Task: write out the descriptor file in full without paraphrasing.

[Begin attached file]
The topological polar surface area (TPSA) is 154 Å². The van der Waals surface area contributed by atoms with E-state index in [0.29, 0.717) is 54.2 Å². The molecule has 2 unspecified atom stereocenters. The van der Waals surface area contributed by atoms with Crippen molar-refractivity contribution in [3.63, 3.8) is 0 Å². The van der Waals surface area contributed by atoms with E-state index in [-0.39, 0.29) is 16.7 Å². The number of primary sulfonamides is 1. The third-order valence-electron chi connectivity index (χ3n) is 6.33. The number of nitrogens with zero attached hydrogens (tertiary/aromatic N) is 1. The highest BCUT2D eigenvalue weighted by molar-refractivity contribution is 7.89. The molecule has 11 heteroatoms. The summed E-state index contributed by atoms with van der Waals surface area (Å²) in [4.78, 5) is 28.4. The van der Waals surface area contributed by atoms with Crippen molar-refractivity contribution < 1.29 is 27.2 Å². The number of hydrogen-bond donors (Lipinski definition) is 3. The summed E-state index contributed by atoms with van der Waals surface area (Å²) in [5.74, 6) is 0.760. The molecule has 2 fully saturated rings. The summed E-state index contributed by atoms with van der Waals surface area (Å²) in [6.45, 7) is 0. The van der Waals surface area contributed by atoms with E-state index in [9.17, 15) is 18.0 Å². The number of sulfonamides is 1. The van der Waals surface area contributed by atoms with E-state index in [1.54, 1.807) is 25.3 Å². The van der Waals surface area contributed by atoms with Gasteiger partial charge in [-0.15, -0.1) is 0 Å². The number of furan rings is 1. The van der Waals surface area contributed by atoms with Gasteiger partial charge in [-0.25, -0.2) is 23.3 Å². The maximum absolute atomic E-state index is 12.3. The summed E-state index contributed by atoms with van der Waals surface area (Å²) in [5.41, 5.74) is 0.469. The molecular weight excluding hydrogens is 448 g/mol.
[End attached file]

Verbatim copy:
The topological polar surface area (TPSA) is 154 Å². The van der Waals surface area contributed by atoms with E-state index in [0.29, 0.717) is 54.2 Å². The molecule has 2 unspecified atom stereocenters. The van der Waals surface area contributed by atoms with Crippen molar-refractivity contribution in [3.63, 3.8) is 0 Å². The van der Waals surface area contributed by atoms with E-state index in [-0.39, 0.29) is 16.7 Å². The number of primary sulfonamides is 1. The third-order valence-electron chi connectivity index (χ3n) is 6.33. The number of nitrogens with zero attached hydrogens (tertiary/aromatic N) is 1. The highest BCUT2D eigenvalue weighted by molar-refractivity contribution is 7.89. The molecule has 11 heteroatoms. The summed E-state index contributed by atoms with van der Waals surface area (Å²) in [4.78, 5) is 28.4. The van der Waals surface area contributed by atoms with Crippen molar-refractivity contribution < 1.29 is 27.2 Å². The number of hydrogen-bond donors (Lipinski definition) is 3. The summed E-state index contributed by atoms with van der Waals surface area (Å²) in [5.74, 6) is 0.760. The molecule has 2 fully saturated rings. The summed E-state index contributed by atoms with van der Waals surface area (Å²) in [6.45, 7) is 0. The van der Waals surface area contributed by atoms with E-state index in [9.17, 15) is 18.0 Å². The number of sulfonamides is 1. The van der Waals surface area contributed by atoms with E-state index in [1.54, 1.807) is 25.3 Å². The van der Waals surface area contributed by atoms with Gasteiger partial charge in [-0.15, -0.1) is 0 Å². The number of furan rings is 1. The van der Waals surface area contributed by atoms with Gasteiger partial charge in [-0.25, -0.2) is 23.3 Å². The maximum absolute atomic E-state index is 12.3. The summed E-state index contributed by atoms with van der Waals surface area (Å²) in [5.41, 5.74) is 0.469. The molecular weight excluding hydrogens is 448 g/mol.